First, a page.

[RFC5582]  Schulzrinne, H., "Location-to-URL Mapping Architecture and
              Framework", RFC 5582, DOI 10.17487/RFC5582, September
              2009, <>.

   [RFC5687]  Tschofenig, H. and H. Schulzrinne, "GEOPRIV Layer 7
              Location Configuration Protocol: Problem Statement and
              Requirements", RFC 5687, DOI 10.17487/RFC5687, March 2010,

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RFC 7840                      HELD Routing                      May 2016

   [RFC5986]  Thomson, M. and J. Winterbottom, "Discovering the Local
              Location Information Server (LIS)", RFC 5986,
              DOI 10.17487/RFC5986, September 2010,

   [RFC6155]  Winterbottom, J., Thomson, M., Tschofenig, H., and R.
              Barnes, "Use of Device Identity in HTTP-Enabled Location
              Delivery (HELD)", RFC 6155, DOI 10.17487/RFC6155, March
              2011, <>.

   [RFC6443]  Rosen, B., Schulzrinne, H., Polk, J., and A. Newton,
              "Framework for Emergency Calling Using Internet
              Multimedia", RFC 6443, DOI 10.17487/RFC6443, December
              2011, <>.

   [RFC6915]  Bellis, R., "Flow Identity Extension for HTTP-Enabled
              Location Delivery (HELD)", RFC 6915, DOI 10.17487/RFC6915,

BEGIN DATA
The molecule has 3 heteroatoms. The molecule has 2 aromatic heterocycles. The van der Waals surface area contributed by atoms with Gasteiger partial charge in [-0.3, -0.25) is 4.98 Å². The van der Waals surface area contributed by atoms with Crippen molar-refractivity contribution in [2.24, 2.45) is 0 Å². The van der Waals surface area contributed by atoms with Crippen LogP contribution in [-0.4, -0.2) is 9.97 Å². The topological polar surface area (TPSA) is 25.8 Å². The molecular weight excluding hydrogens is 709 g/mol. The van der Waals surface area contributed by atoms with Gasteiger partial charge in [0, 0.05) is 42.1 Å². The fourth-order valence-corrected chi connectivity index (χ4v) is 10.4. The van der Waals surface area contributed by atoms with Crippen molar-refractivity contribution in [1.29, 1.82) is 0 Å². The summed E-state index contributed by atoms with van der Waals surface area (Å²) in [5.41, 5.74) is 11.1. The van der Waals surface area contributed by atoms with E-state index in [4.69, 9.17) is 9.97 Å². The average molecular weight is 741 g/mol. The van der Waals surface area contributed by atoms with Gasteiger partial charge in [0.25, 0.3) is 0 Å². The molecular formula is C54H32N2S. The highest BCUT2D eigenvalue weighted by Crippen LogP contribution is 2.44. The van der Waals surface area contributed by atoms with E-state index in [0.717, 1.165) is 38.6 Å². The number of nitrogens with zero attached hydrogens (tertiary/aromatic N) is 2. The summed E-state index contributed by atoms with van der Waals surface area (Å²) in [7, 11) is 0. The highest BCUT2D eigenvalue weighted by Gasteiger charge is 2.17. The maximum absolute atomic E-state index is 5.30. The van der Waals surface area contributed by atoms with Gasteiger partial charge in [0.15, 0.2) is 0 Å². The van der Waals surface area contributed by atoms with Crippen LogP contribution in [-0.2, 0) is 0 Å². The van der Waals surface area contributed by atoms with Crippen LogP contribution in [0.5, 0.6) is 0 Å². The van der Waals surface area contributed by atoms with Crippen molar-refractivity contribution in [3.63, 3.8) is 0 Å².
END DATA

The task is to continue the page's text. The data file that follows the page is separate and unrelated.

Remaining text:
April 2013, <>.

   [RFC7216]  Thomson, M. and R. Bellis, "Location Information Server
              (LIS) Discovery Using IP Addresses and Reverse DNS",
              RFC 7216, DOI 10.17487/RFC7216, April 2014,


   We would like to thank Wilfried Lange for sharing his views with us.
   We would also like to thank Bruno Chatras for his early review
   comments and Keith Drage for his more detailed review.  Thanks to
   Roger Marshall and Randy Gellens for their helpful suggestions.

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Authors' Addresses

   James Winterbottom
   Winterb Consulting Services
   Gwynneville, NSW  2500

   Phone: +61 448 266004

   Hannes Tschofenig
   Hall in Tirol  6060


   Laura Liess
   Deutsche Telekom Networks
   Deutsche Telekom Allee 7
   Darmstadt, Hessen  64295